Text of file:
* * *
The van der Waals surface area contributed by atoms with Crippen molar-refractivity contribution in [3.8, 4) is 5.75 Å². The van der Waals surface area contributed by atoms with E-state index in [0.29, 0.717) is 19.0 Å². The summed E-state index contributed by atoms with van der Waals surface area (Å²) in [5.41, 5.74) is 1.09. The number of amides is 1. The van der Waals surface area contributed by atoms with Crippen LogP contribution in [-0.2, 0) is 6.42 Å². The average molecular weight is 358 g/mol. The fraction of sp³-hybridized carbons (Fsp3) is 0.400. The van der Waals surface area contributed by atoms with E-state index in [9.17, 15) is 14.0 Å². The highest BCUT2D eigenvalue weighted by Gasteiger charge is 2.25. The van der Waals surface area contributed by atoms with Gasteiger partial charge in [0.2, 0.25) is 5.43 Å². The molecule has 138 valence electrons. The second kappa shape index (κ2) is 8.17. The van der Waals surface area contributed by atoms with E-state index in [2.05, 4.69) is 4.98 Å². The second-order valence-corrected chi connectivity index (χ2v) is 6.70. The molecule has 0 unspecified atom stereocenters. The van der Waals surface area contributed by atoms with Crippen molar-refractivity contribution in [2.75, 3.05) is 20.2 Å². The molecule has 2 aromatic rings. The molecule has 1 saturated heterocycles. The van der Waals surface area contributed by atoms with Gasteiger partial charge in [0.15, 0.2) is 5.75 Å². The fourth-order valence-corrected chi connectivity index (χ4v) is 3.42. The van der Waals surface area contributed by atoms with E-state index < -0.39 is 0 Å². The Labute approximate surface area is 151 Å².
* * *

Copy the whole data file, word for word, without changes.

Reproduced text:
The van der Waals surface area contributed by atoms with Crippen molar-refractivity contribution in [3.8, 4) is 5.75 Å². The van der Waals surface area contributed by atoms with E-state index in [0.29, 0.717) is 19.0 Å². The summed E-state index contributed by atoms with van der Waals surface area (Å²) in [5.41, 5.74) is 1.09. The number of amides is 1. The van der Waals surface area contributed by atoms with Crippen LogP contribution in [-0.2, 0) is 6.42 Å². The average molecular weight is 358 g/mol. The fraction of sp³-hybridized carbons (Fsp3) is 0.400. The van der Waals surface area contributed by atoms with E-state index in [9.17, 15) is 14.0 Å². The highest BCUT2D eigenvalue weighted by Gasteiger charge is 2.25. The van der Waals surface area contributed by atoms with Gasteiger partial charge in [0.2, 0.25) is 5.43 Å². The molecule has 138 valence electrons. The second kappa shape index (κ2) is 8.17. The van der Waals surface area contributed by atoms with E-state index in [2.05, 4.69) is 4.98 Å². The second-order valence-corrected chi connectivity index (χ2v) is 6.70. The molecule has 0 unspecified atom stereocenters. The van der Waals surface area contributed by atoms with Crippen molar-refractivity contribution in [2.75, 3.05) is 20.2 Å². The molecule has 2 aromatic rings. The molecule has 1 saturated heterocycles. The van der Waals surface area contributed by atoms with Gasteiger partial charge in [0.15, 0.2) is 5.75 Å². The fourth-order valence-corrected chi connectivity index (χ4v) is 3.42. The van der Waals surface area contributed by atoms with E-state index < -0.39 is 0 Å². The Labute approximate surface area is 151 Å².